Category Archives: Events

Out of Character: Reception

Reception

Directed by Gemma Alldred
October 2011: Holgate Reception, York St. John University
 reception-poster_final1

A site-specific intervention in the Holgate building’s reception at York St. John University. Commissioned as part of the well-being initiative for World Mental Health Day.

The space was invaded by suspicious men with suitcases, gentlemen/women exchanging top hats and newspapers, the world’s most miserable party, Mr.Hat and Mr. Bucket, two chatting cleaners, a group of camp cleaners, aliens intrigued by suitcases, a Greek Chorus, and people being manipulated by the person beside them.

 
 

 
 

Live Art Therapy

Live Art Therapy | An Exploration of Fear | An Exploration of Exclusion

Live Art Therapy is a durational, interactive installation which asks if we can find an answer to the question, ‘what is live art?’.

Participants are invited to view materials, contribute to discussion and to create for camera their own stills and write description for work they might make and call ‘live art’.
Live Art Therapy becomes a show all of its own in which it becomes less clear who is artist; an effort to make Live Art the sort of work anyone can feel part of.

‘The Meloncholy of Van Gogh in the Shadow of Gauguin’s Nosferatu’

Performance created and documented by audience participants

A performance work looking at the little known episode of how Van Gogh lost his ear whilst working under the vampiric Gauguin.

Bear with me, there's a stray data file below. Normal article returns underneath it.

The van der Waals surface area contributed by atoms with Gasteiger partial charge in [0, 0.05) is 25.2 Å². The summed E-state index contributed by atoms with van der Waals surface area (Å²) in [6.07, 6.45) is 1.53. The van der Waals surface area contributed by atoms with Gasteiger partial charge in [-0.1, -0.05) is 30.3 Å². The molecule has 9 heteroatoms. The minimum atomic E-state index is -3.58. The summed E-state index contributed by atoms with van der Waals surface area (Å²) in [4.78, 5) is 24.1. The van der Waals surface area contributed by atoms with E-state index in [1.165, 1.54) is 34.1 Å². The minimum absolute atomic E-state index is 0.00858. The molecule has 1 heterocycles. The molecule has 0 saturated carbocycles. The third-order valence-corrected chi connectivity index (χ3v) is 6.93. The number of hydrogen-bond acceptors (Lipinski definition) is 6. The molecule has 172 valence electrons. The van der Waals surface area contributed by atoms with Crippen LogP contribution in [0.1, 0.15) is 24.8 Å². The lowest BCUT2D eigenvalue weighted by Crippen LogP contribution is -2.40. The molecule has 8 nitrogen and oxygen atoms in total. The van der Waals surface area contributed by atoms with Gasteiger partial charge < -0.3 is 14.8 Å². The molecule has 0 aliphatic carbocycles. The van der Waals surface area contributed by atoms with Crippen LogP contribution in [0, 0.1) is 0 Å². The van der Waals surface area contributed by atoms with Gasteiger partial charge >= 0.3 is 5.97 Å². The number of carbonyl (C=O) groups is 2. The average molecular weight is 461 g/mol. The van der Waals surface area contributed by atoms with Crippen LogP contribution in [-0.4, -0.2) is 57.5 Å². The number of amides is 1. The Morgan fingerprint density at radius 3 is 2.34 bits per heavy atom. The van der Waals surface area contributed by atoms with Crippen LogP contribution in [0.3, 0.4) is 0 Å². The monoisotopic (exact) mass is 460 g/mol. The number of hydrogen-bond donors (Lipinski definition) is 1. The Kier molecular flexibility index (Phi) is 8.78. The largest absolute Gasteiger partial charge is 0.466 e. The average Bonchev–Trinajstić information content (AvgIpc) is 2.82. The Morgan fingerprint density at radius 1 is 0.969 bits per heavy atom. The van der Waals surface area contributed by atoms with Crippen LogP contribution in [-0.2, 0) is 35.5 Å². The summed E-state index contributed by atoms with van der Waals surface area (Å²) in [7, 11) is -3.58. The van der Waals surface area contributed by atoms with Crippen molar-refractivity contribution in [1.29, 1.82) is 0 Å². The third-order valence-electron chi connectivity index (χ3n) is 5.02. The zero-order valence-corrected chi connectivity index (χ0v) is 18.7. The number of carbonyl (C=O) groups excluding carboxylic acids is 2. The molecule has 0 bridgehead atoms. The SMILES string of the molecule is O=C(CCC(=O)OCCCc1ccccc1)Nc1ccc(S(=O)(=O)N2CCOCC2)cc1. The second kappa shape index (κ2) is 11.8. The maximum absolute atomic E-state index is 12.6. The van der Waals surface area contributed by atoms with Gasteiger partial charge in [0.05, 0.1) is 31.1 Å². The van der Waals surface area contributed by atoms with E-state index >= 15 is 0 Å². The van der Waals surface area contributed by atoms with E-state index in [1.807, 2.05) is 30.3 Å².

A meditation on the fall out between two well known impressionist painters.

Play Me

In this room, with us tonight is a lady.
And that lady is a child.
This child becomes a lady.
This young girl becomes a lady.
But not on her own.
She needs your help to make this transition.
She is asking for your help.
More than that she’s begging, begging for your help to turn her from a child, from a young girl into a lady.

No. No she’s not. She is not asking for your help.
You don’t realise it but she’s not asking for your help.
Yes.
The young girl never asks for your help but you do it anyway.
You never asked. You just assumed and did it anyway. Based on what you thought, you knew, you assumed the young girl was a lady.

No-one blames you.
No-one’s blaming anyone.
But I want you to know that it’s your fault.

I blame you. I could blame myself but I don’t. I blame you. Well it’s better than blaming myself isn’t it?

This isn’t my fault.
You left me out.
This is your fault.
You left me out.

The Lady Text, Gemma Alldred, 2010

Play Me: A Collaborative evening of Performance